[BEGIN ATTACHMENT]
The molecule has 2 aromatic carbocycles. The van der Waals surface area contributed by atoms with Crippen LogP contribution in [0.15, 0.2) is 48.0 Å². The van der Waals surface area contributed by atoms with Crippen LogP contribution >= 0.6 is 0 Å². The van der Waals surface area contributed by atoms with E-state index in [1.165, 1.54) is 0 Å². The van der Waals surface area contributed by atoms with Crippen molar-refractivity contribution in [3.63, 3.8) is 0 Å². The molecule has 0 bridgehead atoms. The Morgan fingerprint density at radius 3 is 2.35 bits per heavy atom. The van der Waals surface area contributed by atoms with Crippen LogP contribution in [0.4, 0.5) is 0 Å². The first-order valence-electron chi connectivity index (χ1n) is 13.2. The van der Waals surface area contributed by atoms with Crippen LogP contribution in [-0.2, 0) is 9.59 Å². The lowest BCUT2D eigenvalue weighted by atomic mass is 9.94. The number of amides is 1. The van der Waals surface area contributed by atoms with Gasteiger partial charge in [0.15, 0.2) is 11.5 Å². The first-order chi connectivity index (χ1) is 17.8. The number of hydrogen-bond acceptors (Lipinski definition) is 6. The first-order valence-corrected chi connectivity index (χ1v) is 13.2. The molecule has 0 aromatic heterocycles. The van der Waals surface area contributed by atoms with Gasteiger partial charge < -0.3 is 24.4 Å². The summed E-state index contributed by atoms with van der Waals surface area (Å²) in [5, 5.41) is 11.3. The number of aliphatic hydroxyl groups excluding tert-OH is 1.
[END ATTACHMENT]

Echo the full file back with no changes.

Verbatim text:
The molecule has 2 aromatic carbocycles. The van der Waals surface area contributed by atoms with Crippen LogP contribution in [0.15, 0.2) is 48.0 Å². The van der Waals surface area contributed by atoms with Crippen LogP contribution >= 0.6 is 0 Å². The van der Waals surface area contributed by atoms with E-state index in [1.165, 1.54) is 0 Å². The van der Waals surface area contributed by atoms with Crippen molar-refractivity contribution in [3.63, 3.8) is 0 Å². The molecule has 0 bridgehead atoms. The Morgan fingerprint density at radius 3 is 2.35 bits per heavy atom. The van der Waals surface area contributed by atoms with Crippen LogP contribution in [0.4, 0.5) is 0 Å². The first-order valence-electron chi connectivity index (χ1n) is 13.2. The van der Waals surface area contributed by atoms with Crippen LogP contribution in [-0.2, 0) is 9.59 Å². The lowest BCUT2D eigenvalue weighted by atomic mass is 9.94. The number of amides is 1. The van der Waals surface area contributed by atoms with Gasteiger partial charge in [0.15, 0.2) is 11.5 Å². The first-order chi connectivity index (χ1) is 17.8. The number of hydrogen-bond acceptors (Lipinski definition) is 6. The first-order valence-corrected chi connectivity index (χ1v) is 13.2. The molecule has 0 aromatic heterocycles. The van der Waals surface area contributed by atoms with Gasteiger partial charge < -0.3 is 24.4 Å². The summed E-state index contributed by atoms with van der Waals surface area (Å²) in [5, 5.41) is 11.3. The number of aliphatic hydroxyl groups excluding tert-OH is 1.